President Donald Trump appears to have gotten his talking points about Ukraine from Russia if a recent Washington Post report is any indication.
A story revealed Sunday that one of Trump's most significant problems in fighting Ukraine-gate is that his attitudes about the country seem remarkably similar to that of Russian President Vladimir Putin.
“Putin wants the old Russian empire back,” said former Ukrainian President Petro Poroshenko. “Crimea, Donbass, the whole country. As Russian tsar, as he sees himself, his empire cannot function without Ukraine. He sees us as his colony.”
Former Trump campaign manager began planting the seeds of anti-Ukraine sentiment in 2016, when he helped cook up the conspiracy theory that Ukraine had hacked the Democratic National Committee. The FBI investigated the hacked servers at the DNC and determined it was Russia. In fact, all American intelligence agencies agree that the DNC was hacked by Russia and that Russia was the source of the 2016 election meddling. It's unclear why Trump continues to push a conspiracy theory that Russia was not at fault.
Yet, when Trump's top advisers met with him in May to explain why the new Ukrainian leader was an ally, he wouldn't have it.
"They had barely begun their pitch when Trump unloaded on them, according to current and former U.S. officials familiar with the meeting," The Post reported Sunday. "In Trump's mind, the officials said, Ukraine's entire leadership had colluded with the Democrats to undermine his 2016 presidential campaign."
"They tried to take me down," Trump said.
Rick Perry tried to explain to Trump that it wasn't Ukraine, and the new president was like nothing the country had before. Trump refused to believe the truth.
"They are horrible, corrupt people," Trump told the aides.
The Post noted that it's the one theme that runs throughout all of the depositions the Intelligence Committee has conducted since the impeachment inquiry began last month.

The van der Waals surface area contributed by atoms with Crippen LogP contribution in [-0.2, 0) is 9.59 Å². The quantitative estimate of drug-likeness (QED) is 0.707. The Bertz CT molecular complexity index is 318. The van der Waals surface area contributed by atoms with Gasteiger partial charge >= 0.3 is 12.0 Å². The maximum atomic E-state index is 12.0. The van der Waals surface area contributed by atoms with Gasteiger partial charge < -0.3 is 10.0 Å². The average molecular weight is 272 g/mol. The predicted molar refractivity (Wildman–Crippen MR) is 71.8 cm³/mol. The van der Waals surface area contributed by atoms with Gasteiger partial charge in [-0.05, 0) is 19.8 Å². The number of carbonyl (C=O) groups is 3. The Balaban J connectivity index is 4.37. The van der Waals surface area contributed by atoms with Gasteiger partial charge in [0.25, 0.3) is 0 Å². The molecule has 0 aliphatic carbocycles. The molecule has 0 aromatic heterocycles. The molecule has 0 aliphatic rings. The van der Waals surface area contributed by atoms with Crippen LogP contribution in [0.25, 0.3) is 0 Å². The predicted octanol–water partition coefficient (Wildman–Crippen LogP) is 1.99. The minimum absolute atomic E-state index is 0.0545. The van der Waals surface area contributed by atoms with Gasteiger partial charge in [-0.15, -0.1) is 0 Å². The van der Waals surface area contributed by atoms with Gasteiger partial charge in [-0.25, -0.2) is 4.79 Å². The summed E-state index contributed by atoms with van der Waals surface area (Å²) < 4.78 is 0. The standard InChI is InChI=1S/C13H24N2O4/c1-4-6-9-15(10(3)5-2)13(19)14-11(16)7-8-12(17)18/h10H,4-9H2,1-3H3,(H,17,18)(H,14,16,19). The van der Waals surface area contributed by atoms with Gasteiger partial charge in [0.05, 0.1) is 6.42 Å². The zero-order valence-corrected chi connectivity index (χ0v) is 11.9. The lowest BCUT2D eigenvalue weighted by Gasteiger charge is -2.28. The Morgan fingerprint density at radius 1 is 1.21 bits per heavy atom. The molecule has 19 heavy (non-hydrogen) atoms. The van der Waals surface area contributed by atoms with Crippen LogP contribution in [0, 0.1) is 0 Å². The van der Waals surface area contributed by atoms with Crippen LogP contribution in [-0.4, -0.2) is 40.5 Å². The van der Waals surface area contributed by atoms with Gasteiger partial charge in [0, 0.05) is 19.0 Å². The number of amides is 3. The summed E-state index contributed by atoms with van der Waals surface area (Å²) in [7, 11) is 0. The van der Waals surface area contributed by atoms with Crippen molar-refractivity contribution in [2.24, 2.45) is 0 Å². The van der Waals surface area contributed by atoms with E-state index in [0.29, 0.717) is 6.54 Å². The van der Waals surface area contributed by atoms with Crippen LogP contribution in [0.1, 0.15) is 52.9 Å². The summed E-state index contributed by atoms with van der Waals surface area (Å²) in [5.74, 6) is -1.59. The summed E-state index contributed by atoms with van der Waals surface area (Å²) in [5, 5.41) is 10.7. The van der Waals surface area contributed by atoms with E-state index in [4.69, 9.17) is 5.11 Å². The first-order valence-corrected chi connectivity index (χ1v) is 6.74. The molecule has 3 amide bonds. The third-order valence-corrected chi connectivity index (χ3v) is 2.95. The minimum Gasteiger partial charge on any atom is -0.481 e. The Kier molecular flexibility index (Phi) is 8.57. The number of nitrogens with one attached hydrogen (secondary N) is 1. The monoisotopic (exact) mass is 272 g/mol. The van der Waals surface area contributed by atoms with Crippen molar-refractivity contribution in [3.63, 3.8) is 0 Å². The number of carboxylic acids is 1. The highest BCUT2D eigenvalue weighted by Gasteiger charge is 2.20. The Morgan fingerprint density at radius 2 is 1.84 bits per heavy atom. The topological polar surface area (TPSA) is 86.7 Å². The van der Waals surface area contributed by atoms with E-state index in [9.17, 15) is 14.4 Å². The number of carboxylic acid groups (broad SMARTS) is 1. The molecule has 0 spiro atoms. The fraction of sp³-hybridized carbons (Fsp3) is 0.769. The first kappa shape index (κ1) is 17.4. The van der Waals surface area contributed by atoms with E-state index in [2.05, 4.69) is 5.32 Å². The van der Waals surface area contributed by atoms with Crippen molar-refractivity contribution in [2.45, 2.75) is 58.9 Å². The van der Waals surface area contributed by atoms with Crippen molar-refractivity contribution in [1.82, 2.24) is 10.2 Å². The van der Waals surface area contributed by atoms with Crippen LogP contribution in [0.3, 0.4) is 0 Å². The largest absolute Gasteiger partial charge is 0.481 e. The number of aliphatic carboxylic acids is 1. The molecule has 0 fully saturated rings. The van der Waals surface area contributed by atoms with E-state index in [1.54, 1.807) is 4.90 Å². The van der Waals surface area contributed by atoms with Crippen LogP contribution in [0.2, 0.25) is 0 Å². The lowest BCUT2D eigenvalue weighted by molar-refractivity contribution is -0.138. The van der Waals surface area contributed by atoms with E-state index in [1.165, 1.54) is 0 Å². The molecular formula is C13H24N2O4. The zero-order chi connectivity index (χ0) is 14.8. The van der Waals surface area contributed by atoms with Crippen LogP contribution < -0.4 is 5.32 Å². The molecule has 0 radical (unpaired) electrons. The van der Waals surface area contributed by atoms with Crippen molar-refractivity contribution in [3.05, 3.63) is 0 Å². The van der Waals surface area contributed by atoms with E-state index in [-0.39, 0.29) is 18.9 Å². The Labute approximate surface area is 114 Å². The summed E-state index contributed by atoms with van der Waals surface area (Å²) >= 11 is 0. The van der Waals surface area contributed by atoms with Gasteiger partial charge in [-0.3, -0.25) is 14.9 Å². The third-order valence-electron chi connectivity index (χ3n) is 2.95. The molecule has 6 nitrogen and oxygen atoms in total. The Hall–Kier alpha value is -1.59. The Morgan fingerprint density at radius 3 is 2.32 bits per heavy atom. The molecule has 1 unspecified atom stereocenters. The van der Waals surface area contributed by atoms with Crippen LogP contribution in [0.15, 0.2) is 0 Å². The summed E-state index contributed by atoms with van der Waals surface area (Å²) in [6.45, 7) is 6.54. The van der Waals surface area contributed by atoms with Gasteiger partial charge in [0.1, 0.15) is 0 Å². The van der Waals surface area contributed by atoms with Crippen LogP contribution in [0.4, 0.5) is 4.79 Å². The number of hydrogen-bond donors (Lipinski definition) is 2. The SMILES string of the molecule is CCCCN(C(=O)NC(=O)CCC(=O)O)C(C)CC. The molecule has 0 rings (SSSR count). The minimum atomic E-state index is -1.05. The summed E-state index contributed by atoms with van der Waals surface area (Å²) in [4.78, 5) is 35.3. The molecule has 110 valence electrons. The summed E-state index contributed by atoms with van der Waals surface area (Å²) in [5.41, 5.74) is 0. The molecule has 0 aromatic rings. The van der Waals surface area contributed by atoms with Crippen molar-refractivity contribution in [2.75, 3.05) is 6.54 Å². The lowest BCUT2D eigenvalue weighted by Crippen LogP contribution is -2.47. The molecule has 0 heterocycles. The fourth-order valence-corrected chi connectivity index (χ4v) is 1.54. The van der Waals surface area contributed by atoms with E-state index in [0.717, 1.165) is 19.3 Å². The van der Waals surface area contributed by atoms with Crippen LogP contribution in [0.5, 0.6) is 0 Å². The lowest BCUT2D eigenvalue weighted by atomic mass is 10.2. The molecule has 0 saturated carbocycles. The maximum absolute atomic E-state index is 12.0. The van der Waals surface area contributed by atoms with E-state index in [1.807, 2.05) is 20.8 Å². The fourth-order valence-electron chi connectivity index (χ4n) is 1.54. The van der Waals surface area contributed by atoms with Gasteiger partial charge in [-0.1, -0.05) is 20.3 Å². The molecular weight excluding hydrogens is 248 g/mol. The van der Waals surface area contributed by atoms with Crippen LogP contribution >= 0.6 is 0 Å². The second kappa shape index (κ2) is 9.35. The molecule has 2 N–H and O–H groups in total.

"We could never quite understand it," a former senior White House official said about the opposition to Ukraine. The former official also said that the opposition stemmed from the embrace of the conspiracy theories peddled by Manafort and his attorney Rudy Giuliani. "There were accusations that they had somehow worked with the Clinton campaign. There were accusations they'd hurt him. He just hated Ukraine."
In fact, Trump's anti-Ukrainian sentiment was so deep aides feared he would abandon the long-time ally. It was only after the presidents of the two nations sat down that Trump's view changed.
In 2017, former Secretary of State Rex Tillerson told Ukrainian Ambassador Kurt Volker that all he had was about 45 seconds of Trump's attention to brief him on a meeting with former Ukrainian President Petro Poroshenko. If Trump wanted more information, then he'd ask for it. Those who witnessed the briefing said Volker rushed through his pitch.
"Trump then peppered Volker with his negative views of Ukraine, suggesting that it wasn't a 'real country,' that it had always been a part of Russia, and that it was 'totally corrupt,'" The Post report said.
It was just two years later that Trump's belief in conspiracy theories led him to commit bribery.
"I would like for you to do us a favor, though," Trump told President Volodymyr Zelensky, according to a summary of the call posted by the White House.
It was those few words that would ultimately seal Trump's fate.
"He honestly believes that there may have been corruption in Ukraine, and before he turns over $400 million of American taxpayer money, he's entitled to ask," Kennedy said. "The issue to be litigated … is going to be: Did the president have a good-faith reason to believe that Hunter Biden may have been involved in corruption? And if I'm correct in my analysis, then there will be a lot of time spent on what Mr. Biden did for the money."
Unfortunately for Trump, the absence of an understanding one is committing a crime does not make one innocent of the crime.